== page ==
Eclipse27
09-22-2008, 06:54 PM
so whats the difference if someone points a fake gun at a cop, and gets himself shot?

Need I really answer this? There's a huge difference.

Eclipse27
09-22-2008, 06:55 PM
Think about it like this: you buy your nice house in a nice neighborhood and let you kids play in the yard. All is well.

Then John Q. Scumbag shows up on the corner of your cul de sac and starts selling little baggies of something. You now have a steady traffic of seedy people through your neighborhood so thick your kids have to stay inside.

You call us. We contact John, who shows us he's selling bags of rock salt, claiming it's crack. We tell you sorry, no crime and leave while John laughs. You are stuck with a steady stream of crackheads and a crashing real estate value on your new house you're afraid of leaving.

How is John going to keep a steady business selling salt? Surely no one will be coming back for seconds.

I do agree it should be illegal, but I don't agree that it should be the same charges as though the drugs were real.

hobbsie711
09-22-2008, 06:59 PM
There may not be a local law against it but I'd be willing to bet if you try to sell it to the wrong crackhead it could put a page on your health record.

Hobbsie

Eclipse27
09-22-2008, 07:00 PM
There may not be a local law against it but I'd be willing to bet if you try to sell it to the wrong crackhead it could put a page on your health record.

Hobbsie

And that person would earn a Darwin Award.

pvtbuddie
09-22-2008, 07:05 PM
Think about it like this: you buy your nice house in a nice neighborhood and let you kids play in the yard. All is well.

Then John Q. Scumbag shows up on the corner of your cul de sac and starts selling little baggies of something. You now have a steady traffic of seedy people through your neighborhood so thick your kids have to stay inside.

You call us. We contact John, who shows us he's selling bags of rock salt, claiming it's crack. We tell you sorry, no crime and leave while John laughs. You are stuck with a steady stream of crackheads and a crashing real estate value on your new house you're afraid of leaving.

It's not the stream of seedy people that John Q. Slickscam is selling the little bags of rock salt to. It's your good-neighborhood kids.


.

texaschickeee
09-22-2008, 08:11 PM
How is John going to keep a steady business selling salt? Surely no one will be coming back for seconds.

I do agree it should be illegal, but I don't agree that it should be the same charges as though the drugs were real.

you would be shocked at how much time it takes for people to figure out the fake.

also note that if John Q. scumbag doing this, could cause s hoot out on said street and stray bullets have anyones name on them.

jakflak
09-22-2008, 09:35 PM
How is John going to keep a steady business selling salt? Surely no one will be coming back for seconds.

You obviously don't know many crack heads. They're not the brightest bulbs in the string. In college I watched a guy smoke a full bowl of oregano, thinking it was pot. He never stopped, he just said it was the worst pot he's ever had.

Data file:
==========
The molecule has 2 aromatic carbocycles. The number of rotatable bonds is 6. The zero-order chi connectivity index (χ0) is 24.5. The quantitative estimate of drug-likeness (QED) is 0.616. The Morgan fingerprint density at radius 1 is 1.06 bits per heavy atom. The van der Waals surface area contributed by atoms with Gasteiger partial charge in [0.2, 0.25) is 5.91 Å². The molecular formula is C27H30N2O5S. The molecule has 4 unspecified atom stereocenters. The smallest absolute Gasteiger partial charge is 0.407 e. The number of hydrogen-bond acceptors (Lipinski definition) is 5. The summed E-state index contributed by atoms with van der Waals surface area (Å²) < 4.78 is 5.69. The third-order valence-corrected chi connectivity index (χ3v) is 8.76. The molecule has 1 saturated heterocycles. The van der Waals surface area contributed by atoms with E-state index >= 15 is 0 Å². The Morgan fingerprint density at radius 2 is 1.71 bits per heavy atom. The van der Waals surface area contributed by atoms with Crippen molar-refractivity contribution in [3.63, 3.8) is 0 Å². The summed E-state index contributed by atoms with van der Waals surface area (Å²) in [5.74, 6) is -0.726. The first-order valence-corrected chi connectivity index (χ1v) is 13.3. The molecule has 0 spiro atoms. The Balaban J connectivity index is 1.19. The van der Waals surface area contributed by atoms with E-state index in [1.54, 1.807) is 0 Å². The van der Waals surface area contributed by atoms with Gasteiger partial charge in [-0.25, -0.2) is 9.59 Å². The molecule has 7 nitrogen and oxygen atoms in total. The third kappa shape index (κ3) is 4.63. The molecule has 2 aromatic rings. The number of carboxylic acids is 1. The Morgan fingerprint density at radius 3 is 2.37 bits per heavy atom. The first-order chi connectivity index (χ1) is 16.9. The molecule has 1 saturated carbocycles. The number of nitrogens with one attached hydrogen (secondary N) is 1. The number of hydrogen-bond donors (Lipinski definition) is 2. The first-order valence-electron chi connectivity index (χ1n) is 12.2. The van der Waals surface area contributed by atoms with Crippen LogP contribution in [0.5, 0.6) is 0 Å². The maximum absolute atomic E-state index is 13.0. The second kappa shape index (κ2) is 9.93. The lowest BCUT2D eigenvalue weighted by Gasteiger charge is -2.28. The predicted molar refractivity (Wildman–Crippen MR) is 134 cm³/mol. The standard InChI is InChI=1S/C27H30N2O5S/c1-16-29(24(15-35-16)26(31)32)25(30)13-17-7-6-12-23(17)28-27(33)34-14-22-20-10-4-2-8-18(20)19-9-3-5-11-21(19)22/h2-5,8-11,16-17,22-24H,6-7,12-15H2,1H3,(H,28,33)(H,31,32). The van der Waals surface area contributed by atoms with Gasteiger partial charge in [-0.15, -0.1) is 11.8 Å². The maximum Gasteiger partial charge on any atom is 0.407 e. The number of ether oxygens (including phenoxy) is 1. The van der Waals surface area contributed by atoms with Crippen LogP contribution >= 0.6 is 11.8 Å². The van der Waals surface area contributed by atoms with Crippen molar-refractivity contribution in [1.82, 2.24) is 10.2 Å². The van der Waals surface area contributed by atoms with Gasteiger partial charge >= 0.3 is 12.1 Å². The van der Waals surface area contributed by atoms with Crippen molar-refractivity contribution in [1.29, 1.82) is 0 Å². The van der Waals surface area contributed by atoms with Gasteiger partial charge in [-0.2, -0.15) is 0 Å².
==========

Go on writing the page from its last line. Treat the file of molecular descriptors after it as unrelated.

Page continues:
I do agree it should be illegal, but I don't agree that it should be the same charges as though the drugs were real.

It's not the same charge in my state.

bigislander72
09-22-2008, 09:36 PM
In PA if it is packaged to look like dope, it is dope.....probly get plead down to a small offence.

Sorry to go Bill Clinton here, but please define what is allowable "packaging". Natural sea salt collects here in the islands. This is the result of sea water collecting in crevices of the rocks that line the shore. New seawater fills these cracks without washing out the salt that dried previously. The result is rock salt that forms large crystals; the quality is uncomparable to the store bought stuff. If I collect some, I most likely am going to use a ziploc/sandwich baggie. So now I have a bag of stuff that looks just like a bag of crystal meth. I am not selling it as meth, so what is the problem with that?

Narco
09-22-2008, 11:56 PM
possessing or selling in GA it's "transactions in immitation controlled substances"

Smurfette_76
09-23-2008, 04:38 AM
Sorry to go Bill Clinton here, but please define what is allowable "packaging". Natural sea salt collects here in the islands. This is the result of sea water collecting in crevices of the rocks that line the shore. New seawater fills these cracks without washing out the salt that dried previously. The result is rock salt that forms large crystals; the quality is uncomparable to the store bought stuff. If I collect some, I most likely am going to use a ziploc/sandwich baggie. So now I have a bag of stuff that looks just like a bag of crystal meth. I am not selling it as meth, so what is the problem with that?

Does it look like a bindle? Are you carrying it as a narcotics? Are you under suspicion of narcotics? Do you have a prior history of narcotic abuse? Is your explanation of what it is feasible to the LEO?